I’ve created plenty of technical solutions that were demonstrably effective, yet failed to change the world because they were not integrated with the users’ personal culture (or lifestyle) and social culture (or ecosystem). For years Iíve been analyzing these connections on this blog, and I expect Iíll still be learning for years to come.

I think these interconnections ought to be part of the current national discussion that follows this weekís latest mass shooting.Yesterday, a parent at our son’s school wrote to the elementary school list inviting parents to join a gun protest in our little suburban downtown. When asked, I told my wife I didn’t want to go — that I felt deeply but that I didn’t know what I wanted to accomplish by protesting. “Shut up. You’re going,” she said. I ended up talking with a lot of people, and I feel I learned something.

Almost everyone seems to feel that it is now time to break away from our usual daily concerns to focus for a while on what the hell we’re going to do about this. It’s time. No one knows exactly how, but people want to help. They want to have a conversation. There’s a great overwhelming need for people to try to understand what it is that they think. To form an opinion. To accomplish some sort of effective change, because things are not ok, and our failure to address gun violence is no longer acceptable.

There also seems to be consensus that there are at least three components to the lethal events we are seeing:

  • the availability of a guns — i.e., a technical tool
  • an individual but widespread attachment to violence — i.e., a personal culture
  • an inadequate mental health system — i.e., our social ecosystem

My own views are still evolving, but I’m starting to collect some strongly held beliefs:

  • It’s best to address all of these in a comprehensive way. Leaving out any of the three elements may lead to failure.
  • We are becoming increasingly dependent on medicating children and relying on schools to monitor their mental health. This appears to create a problem as young men leave the school system.
  • Many people, almost always men, are drawn to a culture that celebrates violence for its own sake and as a means of settling issues. People are drawn to gore, bullying, and destruction. Most of us effected don’t act on such impulses, but I know that when I feel wronged and powerless, even my presumably healthy mind is constrained by only the thinnest of lines. Movies, music, video games, and advertisements celebrating aggression are either causes or effects of this culture. Maybe both. So are some sports, business, and political cultures. It is absurd to attack some of these potential sources of a culture-of-violence, without also considering the effect of gun fetishism itself. And I believe in shedding light on dark corners, but can we do this without making the killers famous? Please?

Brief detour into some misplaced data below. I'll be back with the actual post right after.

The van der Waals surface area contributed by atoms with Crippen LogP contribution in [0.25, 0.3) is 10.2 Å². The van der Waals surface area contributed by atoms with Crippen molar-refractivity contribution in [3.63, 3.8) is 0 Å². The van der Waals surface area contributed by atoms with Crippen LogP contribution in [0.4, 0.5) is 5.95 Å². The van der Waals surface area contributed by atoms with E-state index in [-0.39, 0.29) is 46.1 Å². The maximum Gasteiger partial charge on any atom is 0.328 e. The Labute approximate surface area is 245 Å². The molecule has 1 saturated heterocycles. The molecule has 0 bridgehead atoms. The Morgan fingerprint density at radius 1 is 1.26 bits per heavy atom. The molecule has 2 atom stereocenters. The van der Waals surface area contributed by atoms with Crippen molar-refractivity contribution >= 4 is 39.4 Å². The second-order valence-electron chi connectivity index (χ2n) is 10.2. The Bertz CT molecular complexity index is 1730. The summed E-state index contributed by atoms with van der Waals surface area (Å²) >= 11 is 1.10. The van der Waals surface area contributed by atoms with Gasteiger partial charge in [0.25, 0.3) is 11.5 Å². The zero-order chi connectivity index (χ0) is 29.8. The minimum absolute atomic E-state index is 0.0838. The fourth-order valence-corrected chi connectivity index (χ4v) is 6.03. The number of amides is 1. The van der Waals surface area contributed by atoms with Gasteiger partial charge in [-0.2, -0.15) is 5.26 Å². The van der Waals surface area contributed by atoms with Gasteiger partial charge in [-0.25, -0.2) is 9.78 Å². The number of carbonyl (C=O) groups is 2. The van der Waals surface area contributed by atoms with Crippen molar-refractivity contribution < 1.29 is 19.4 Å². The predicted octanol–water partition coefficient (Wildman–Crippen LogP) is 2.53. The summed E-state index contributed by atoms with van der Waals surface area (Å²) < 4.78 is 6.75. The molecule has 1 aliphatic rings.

• Guns are a hugely powerful force multiplier. When used as directed, the meekest can be lethal to many in just moments. We send out soldiers and policemen with assault rifles, shotguns and handguns — not swords, knives, or machetes — precisely because they are so effective. It is absurd to not consider having at least the same controls on the deployment or exercise of guns as we have on explosives, poisons, automobiles, radios, drugs good and bad, home ownership, bank accounts, marriage licenses, driving while black, or working while brown.

There are may things I still don’t understand. For example, I’m ignorant of what factors are driving the increasing medication of children or using schools for monitoring and assessment instead of for education.† I donít understand why so many people stopped to thank us for protesting. Most were parents or grandparents. Quite a few, like the retired Connecticut State Trooper who spoke almost randomly with us for an hour, were not for gun control per se. But all those who walked up or leaned out their cars to thank us seemed to feel that it was desperately important to be doing something, and they seemed to feel that simply voicing our concerns and facilitating discussion was itself the start of doing something. People seemed to feel that their distress was not theirs alone, and that everyone should know that. By contrast, I donít understand what some people — always older white women — were thinking when they shook their heads disapprovingly as they drove by our little protest. I donít think these people were in favor of shooting children, but it seemed that they felt that such conversation or protest was inappropriate, or maybe beneath them.† Maybe they think we were being reactionary or sensationalist. Maybe theyíre right. Maybe the most important thing that I just donít get is a sort of fundamentalist interpretation of law. Not a small number of white men, never with children in tow, and who are were clearly had never been inclined to study either law or history, were somehow fervently devoted to what they felt was intended (though not actually written) into the constitution. Iím not talking here about discussion of what is or isnít a problem, but rather the idea that some discussion is some sort of thought-crime that must not be spoken. Several such men yelled out their car window. One walked up to us and salaciously predicted that the next massacre would surely top fifty children dead. Another got into my daughterís face and talked about how he enjoyed killing pigs. All swore that guns didnít kill people and the second amendment said that they could, end of story. Frankly, although I know many nice people with guns, these guys made me feel like guns are for schmucks. (Unfair, I know. But thatís what these creeps made me feel.)